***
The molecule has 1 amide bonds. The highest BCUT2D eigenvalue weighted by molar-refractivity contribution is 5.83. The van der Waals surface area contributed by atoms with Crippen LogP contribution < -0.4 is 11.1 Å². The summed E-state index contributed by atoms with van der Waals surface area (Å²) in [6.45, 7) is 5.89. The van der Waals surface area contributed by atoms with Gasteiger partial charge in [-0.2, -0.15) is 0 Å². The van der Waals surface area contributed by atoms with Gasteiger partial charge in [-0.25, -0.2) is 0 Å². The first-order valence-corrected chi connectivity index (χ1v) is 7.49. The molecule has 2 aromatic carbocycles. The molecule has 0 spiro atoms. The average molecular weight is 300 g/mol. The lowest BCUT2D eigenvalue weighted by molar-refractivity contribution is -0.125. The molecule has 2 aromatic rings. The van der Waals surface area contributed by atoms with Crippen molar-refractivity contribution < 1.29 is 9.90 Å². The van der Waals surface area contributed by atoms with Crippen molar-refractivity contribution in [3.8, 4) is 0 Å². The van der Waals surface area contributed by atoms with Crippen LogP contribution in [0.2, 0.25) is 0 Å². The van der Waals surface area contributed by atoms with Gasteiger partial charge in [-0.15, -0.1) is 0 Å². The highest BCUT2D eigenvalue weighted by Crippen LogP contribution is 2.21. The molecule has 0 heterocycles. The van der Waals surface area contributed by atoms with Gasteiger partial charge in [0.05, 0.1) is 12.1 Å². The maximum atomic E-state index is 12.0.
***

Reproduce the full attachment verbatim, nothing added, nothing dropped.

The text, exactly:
The molecule has 1 amide bonds. The highest BCUT2D eigenvalue weighted by molar-refractivity contribution is 5.83. The van der Waals surface area contributed by atoms with Crippen LogP contribution < -0.4 is 11.1 Å². The summed E-state index contributed by atoms with van der Waals surface area (Å²) in [6.45, 7) is 5.89. The van der Waals surface area contributed by atoms with Gasteiger partial charge in [-0.2, -0.15) is 0 Å². The van der Waals surface area contributed by atoms with Gasteiger partial charge in [-0.25, -0.2) is 0 Å². The first-order valence-corrected chi connectivity index (χ1v) is 7.49. The molecule has 2 aromatic carbocycles. The molecule has 0 spiro atoms. The average molecular weight is 300 g/mol. The lowest BCUT2D eigenvalue weighted by molar-refractivity contribution is -0.125. The molecule has 2 aromatic rings. The van der Waals surface area contributed by atoms with Crippen molar-refractivity contribution < 1.29 is 9.90 Å². The van der Waals surface area contributed by atoms with Crippen molar-refractivity contribution in [3.8, 4) is 0 Å². The van der Waals surface area contributed by atoms with Crippen LogP contribution in [0.2, 0.25) is 0 Å². The van der Waals surface area contributed by atoms with Gasteiger partial charge in [-0.15, -0.1) is 0 Å². The highest BCUT2D eigenvalue weighted by Crippen LogP contribution is 2.21. The molecule has 0 heterocycles. The van der Waals surface area contributed by atoms with Gasteiger partial charge in [0.05, 0.1) is 12.1 Å². The maximum atomic E-state index is 12.0.